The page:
Stronger than expected UK data sees sterling rally
02/Mar/2011 • Currency Updates•
Sterling rallied to a 13-month high against the dollar on Tuesday after stronger-than-expected UK economic data supported speculation that UK interest rates will rise well before US rates do.
Comments from Bank of England policymakers that inflation will remain high this year had only a slight impact on the currency, although it did keep speculation of a UK rate hike by mid-year intact.
A surprise jump in UK house prices helped to push the pound to its strongest since 20 January 2010, while a slightly stronger-than-expected reading of UK manufacturing helped keep the pound near key levels at the end of the London session.
The UK purchasing managers’ index slipped to 61.5 in February from 62.0 in January, but the reading was higher than forecasts of 61.0. Other data showed UK mortgage approvals picked up at the start of the year. The data helped to maintain strong demand for the pound as signs of an improving economy add to speculation the country has recovered enough to withstand a rise in interest rates.
Markets are largely pricing in a 25 basis point rate rise by June, and analysts said such expectations would continue to push the pound higher. “The BoE is going to hike rates before any of the other G4 central banks,” said Raghav Subbarao, currency strategist at Barclays Capital, adding he expected the first rate rise in May. “None of the data today has changed that view,” he added.
Shortly after 1500 GMT, the pound was up 0.1 percent on the day. Earlier in the day, traders said the pound was pushed higher by dollar selling by model accounts, which use computer-generated trading recommendations, before paring gains.
The euro remained flat, recovering from an earlier slide as traders said demand for the single currency from European reserve managers helped to bolster it.
The dollar rose against the euro Tuesday on the back of robust US manufacturing data and a cautiously optimistic economic outlook from Federal Reserve Chairman Ben Bernanke.
Markets are still looking ahead to Bernanke’s second day of testimony to Congress on Wednesday, and to European Central Bank President Jean-Claude Trichet’s appearance on Thursday, after the ECB rate-setting meeting.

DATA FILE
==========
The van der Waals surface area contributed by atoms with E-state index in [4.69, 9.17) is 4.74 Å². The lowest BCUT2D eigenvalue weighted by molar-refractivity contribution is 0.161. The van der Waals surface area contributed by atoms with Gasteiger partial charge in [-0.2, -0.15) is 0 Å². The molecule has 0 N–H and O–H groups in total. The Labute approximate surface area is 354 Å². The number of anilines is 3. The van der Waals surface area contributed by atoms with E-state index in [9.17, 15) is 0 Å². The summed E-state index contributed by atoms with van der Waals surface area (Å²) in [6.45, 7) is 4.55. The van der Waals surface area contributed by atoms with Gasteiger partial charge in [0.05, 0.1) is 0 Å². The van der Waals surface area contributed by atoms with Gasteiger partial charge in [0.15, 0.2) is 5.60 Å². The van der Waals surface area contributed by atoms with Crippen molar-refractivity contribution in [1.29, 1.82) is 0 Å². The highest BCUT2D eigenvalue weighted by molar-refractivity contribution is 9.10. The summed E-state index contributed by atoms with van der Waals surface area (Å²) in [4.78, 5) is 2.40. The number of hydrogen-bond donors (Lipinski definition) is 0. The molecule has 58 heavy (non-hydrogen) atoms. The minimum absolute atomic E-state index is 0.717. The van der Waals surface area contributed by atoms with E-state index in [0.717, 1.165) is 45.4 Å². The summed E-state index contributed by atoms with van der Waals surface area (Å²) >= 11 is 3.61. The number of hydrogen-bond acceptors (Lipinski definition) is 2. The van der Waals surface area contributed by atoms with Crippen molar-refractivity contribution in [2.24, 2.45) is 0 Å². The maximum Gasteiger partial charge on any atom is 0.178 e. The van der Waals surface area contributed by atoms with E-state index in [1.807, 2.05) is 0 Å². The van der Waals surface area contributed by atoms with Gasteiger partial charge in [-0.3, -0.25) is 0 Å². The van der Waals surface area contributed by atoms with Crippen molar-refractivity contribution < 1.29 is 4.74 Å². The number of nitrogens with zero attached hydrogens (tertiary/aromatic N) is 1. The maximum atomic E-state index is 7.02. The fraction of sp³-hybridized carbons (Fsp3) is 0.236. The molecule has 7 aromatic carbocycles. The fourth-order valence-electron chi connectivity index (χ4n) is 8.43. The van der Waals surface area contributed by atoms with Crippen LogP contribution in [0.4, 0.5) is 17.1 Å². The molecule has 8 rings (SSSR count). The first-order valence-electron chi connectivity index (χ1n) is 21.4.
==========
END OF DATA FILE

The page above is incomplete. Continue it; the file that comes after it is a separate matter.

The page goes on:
“This is a pretty big week for central bank decisions around the major economies,” said Aroop Chatterjee, foreign exchange strategist at Barclays Capital.
Stronger-than-expected US manufacturing data helped boost the dollar, as the February reading for the Institute for Supply Management’s manufacturing index hit its highest level since May 2004.
Federal Reserve Chairman Ben Bernake told the US Senate Banking Committee that while he saw increasing evidence the US economic recovery has enough momentum to become self-supporting, jobs growth remained far too anaemic.
Bernanke also said that the surge in oil prices is unlikely to hurt the US economy unless it is sustained. Oil prices hit fresh 2-1/2 year highs on Tuesday as supply disruptions and more turmoil in the Middle East and North Africa kept investors on edge. His comments cemented market expectations the ECB will probably hike interest rates before the Fed.
The euro stayed on the back foot throughout the Asian trading session on Wednesday after yet again failing to break through a key (one month high) resistance level, helping lift the dollar off a 3-1/2 month low against a basket of major currencies.
But further declines for the common currency may be limited a day ahead of a European Central Bank meeting. Given that Eurozone inflation is well above the ECB’s target, markets expect the central bank may ramp up its anti-inflation talk. With expectations that the Eurozone’s interest rate hikes will outpace the Fed’s monetary policy tightening has driven the euro’s recent gains against the dollar. However, after the euro neared the top of the current trading range it appeared that investors scaled back their long euro positions as doubts emerged whether Trichet will be as aggressive against inflation as some hope.
Earlier Tuesday, preliminary data showed that the Eurozone’s inflation rate rose to a 28-month high of 2.4% in February – adding further pressure on the ECB to tighten monetary policy. Still, analysts expect more downside for the euro leading up to the ECB meeting.